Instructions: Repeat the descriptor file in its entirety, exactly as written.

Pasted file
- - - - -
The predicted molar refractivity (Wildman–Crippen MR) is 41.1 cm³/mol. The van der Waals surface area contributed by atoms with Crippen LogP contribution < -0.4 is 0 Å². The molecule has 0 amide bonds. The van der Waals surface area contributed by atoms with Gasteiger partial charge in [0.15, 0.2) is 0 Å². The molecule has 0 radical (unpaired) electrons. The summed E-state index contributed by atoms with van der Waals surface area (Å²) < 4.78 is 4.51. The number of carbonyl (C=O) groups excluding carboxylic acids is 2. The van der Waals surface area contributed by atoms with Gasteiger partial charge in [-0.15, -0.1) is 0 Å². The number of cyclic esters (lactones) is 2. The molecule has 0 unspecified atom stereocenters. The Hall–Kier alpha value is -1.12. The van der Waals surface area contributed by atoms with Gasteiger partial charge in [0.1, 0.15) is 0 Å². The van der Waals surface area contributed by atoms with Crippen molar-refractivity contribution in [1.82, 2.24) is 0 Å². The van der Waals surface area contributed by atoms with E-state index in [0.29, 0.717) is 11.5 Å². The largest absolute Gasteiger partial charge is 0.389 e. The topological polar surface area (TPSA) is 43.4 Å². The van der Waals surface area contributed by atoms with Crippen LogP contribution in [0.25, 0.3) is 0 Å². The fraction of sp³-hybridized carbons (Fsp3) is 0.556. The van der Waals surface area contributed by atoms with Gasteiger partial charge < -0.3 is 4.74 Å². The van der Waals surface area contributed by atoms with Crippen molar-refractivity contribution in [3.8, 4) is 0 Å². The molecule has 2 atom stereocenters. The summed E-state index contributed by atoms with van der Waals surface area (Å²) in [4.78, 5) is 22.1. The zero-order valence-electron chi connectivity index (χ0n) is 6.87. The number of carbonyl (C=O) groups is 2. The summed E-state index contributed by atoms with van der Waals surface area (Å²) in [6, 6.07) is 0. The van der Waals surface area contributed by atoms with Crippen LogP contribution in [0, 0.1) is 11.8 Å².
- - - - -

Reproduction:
The predicted molar refractivity (Wildman–Crippen MR) is 41.1 cm³/mol. The van der Waals surface area contributed by atoms with Crippen LogP contribution < -0.4 is 0 Å². The molecule has 0 amide bonds. The van der Waals surface area contributed by atoms with Gasteiger partial charge in [0.15, 0.2) is 0 Å². The molecule has 0 radical (unpaired) electrons. The summed E-state index contributed by atoms with van der Waals surface area (Å²) < 4.78 is 4.51. The number of carbonyl (C=O) groups excluding carboxylic acids is 2. The van der Waals surface area contributed by atoms with Gasteiger partial charge in [-0.15, -0.1) is 0 Å². The number of cyclic esters (lactones) is 2. The molecule has 0 unspecified atom stereocenters. The Hall–Kier alpha value is -1.12. The van der Waals surface area contributed by atoms with Gasteiger partial charge in [0.1, 0.15) is 0 Å². The van der Waals surface area contributed by atoms with Crippen molar-refractivity contribution in [1.82, 2.24) is 0 Å². The van der Waals surface area contributed by atoms with E-state index in [0.29, 0.717) is 11.5 Å². The largest absolute Gasteiger partial charge is 0.389 e. The topological polar surface area (TPSA) is 43.4 Å². The van der Waals surface area contributed by atoms with Crippen LogP contribution in [0.25, 0.3) is 0 Å². The fraction of sp³-hybridized carbons (Fsp3) is 0.556. The van der Waals surface area contributed by atoms with Gasteiger partial charge < -0.3 is 4.74 Å². The van der Waals surface area contributed by atoms with Crippen molar-refractivity contribution in [3.8, 4) is 0 Å². The molecule has 2 atom stereocenters. The summed E-state index contributed by atoms with van der Waals surface area (Å²) in [4.78, 5) is 22.1. The zero-order valence-electron chi connectivity index (χ0n) is 6.87. The number of carbonyl (C=O) groups is 2. The summed E-state index contributed by atoms with van der Waals surface area (Å²) in [6, 6.07) is 0. The van der Waals surface area contributed by atoms with Crippen LogP contribution in [0, 0.1) is 11.8 Å².